Getting visitors to read your rules, policies, etc.

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Read MeDo you have a set of rules for your website? Maybe a comment policy, or something you just assume visitors will easily find and read if they have concerns or uncertainties.

I don’t care how obvious you think it is, or how large you make it some people just won’t see the thing. You can make it blink, wave at them, maybe even scream out: Here I am! Please read me! I swear no matter what you do some people are in such a hurry they just don’t see it, or they just don’t bother for some reason.

So how do you get someone to actually see and read it? Honestly I have no idea. You can’t force people to read something. Even if you put a pop-up message or warning people tend to close the thing as fast as it pops up.

You can try huge text size to get your message across, but I swear people somehow know how to tune it out and skip over this too.

I have tried putting links in the top menu navigation on many sites in the past. They are plain as day, very obvious, and easy to find, and people still don’t seem to find them. At least I think they are fairly obvious.

DisclaimerI have been asked how do I do this or that? How do I do something? Why did this happened? Where do I find this? I can’t find this (something). Things like that. The funny thing is that all the answers to those questions are usually available on the site if one takes a minute to look around. It is also strange that someone won’t take the time to look for that information on the site, but they will take the time to send a message asking about it.

I am not complaining or anything, and sometimes the question or information is not available on the website. In which case I am more than happy to answer.

It is just when things are available and what would seem to be plain as day I don’t know why some people can’t seem to find it.

I don’t like making huge annoying text or images that are a little on the ugly side just to attract attention, and I am not so sure that they help that much anyway.

It could also just be spammers that don’t read anything, or maybe even using automated bots that just don’t read or care about anything for that matter.

When people have contacted me in the past I would write a detailed explanation back which was obviously time-consuming. I have been thinking that in the future if the information is available on the site that maybe I should just reply back with a link to the page that contains what they happen to be looking for. I don’t know if I have time to write a 5-10 minute explanation 10 times per day, especially when it does happen to be posted somewhere on the site. I can’t imagine a huge business getting hundreds of these questions all day long every day.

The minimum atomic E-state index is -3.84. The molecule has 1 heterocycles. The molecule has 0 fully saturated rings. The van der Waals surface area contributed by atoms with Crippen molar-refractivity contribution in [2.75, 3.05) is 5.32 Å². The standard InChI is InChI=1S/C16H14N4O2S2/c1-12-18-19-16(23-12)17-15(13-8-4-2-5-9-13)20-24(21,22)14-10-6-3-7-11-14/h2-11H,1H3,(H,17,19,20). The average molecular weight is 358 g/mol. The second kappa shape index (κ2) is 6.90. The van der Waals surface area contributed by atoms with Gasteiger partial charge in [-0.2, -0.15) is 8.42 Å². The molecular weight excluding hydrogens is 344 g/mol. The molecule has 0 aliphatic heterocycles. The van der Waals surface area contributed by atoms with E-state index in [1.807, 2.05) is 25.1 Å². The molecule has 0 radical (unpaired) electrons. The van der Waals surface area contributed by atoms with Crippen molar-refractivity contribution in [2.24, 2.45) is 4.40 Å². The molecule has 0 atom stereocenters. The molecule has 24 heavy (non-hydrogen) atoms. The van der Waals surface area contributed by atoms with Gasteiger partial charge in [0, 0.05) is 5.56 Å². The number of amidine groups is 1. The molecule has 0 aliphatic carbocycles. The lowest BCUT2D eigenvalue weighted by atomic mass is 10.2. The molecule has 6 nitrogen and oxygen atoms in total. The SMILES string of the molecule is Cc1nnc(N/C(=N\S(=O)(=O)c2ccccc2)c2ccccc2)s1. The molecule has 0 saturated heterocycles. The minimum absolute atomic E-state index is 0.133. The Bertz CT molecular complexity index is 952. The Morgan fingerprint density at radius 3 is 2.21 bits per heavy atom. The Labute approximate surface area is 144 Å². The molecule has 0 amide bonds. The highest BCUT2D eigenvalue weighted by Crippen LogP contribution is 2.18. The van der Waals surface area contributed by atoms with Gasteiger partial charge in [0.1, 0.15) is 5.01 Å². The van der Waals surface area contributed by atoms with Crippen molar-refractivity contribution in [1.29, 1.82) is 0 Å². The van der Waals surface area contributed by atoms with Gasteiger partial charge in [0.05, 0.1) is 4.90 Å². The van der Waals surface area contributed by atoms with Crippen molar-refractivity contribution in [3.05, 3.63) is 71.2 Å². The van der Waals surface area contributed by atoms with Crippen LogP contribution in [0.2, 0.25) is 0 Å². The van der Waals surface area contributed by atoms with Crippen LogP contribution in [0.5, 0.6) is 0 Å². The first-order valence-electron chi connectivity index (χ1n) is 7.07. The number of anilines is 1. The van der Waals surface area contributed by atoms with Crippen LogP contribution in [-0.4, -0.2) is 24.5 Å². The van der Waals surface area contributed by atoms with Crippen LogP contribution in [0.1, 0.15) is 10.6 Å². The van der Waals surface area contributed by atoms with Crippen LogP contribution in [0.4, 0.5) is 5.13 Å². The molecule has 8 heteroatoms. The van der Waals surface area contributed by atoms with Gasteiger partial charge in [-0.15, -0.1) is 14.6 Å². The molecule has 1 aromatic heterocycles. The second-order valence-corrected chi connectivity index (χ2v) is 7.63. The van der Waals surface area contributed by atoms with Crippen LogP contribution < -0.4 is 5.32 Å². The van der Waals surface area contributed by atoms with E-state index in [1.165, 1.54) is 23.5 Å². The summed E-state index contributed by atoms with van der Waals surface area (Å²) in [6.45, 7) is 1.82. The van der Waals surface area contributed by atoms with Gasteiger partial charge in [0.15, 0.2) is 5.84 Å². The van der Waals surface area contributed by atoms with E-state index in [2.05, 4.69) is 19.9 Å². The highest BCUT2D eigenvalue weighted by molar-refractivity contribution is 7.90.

So how do you get visitors to read your rules, policies, or other important information?

About: Jeremy LeSarge - AKA: Ray (209 Posts)

I am the site owner and administrator of I provide help and tips for Boonex Dolphin on the main part of this website where you will also find an assortment of other resources. Here, on the blog I write about a variety of topics surrounding WordPress, technology, social media/networking, SEO, and webmaster resources.


  1. Jon


    Honestly, I don’t think you do. I don’t think you can really control how visitors behave on your site. You can definitely try to influence them or point them in the right direction, but reading rules is just something people don’t like to spend their time doing.

    When I got my first job ever at a hardware store, I noticed that above every single isle, they posted what items can be found down that particular isle. These signs were posted high enough in the air that anyone could read any sign from any point in the store. This did NOT, however, stop 80+% of customers from walking in and asking an employee where something is. It’s just the way.

    If you’re worried about getting too many emails with questions that could be answered via your website, I’d post links to those answers on your contact form as that’s where people are most likely to go when they have a question.

    Great article! It’s always a struggle.


    • Reply

      Thanks for stopping by Jon,

      That is kind of a funny story about the hardware store and people asking. I could see that happening at a lot of stores when I think about it.

      • Noel Addison


        Not all visitors are stubborn and do not follow commenting rules and policies. There are also people who are concerned that they may get banned once they disobey the rules set by the blog owner.

        • Reply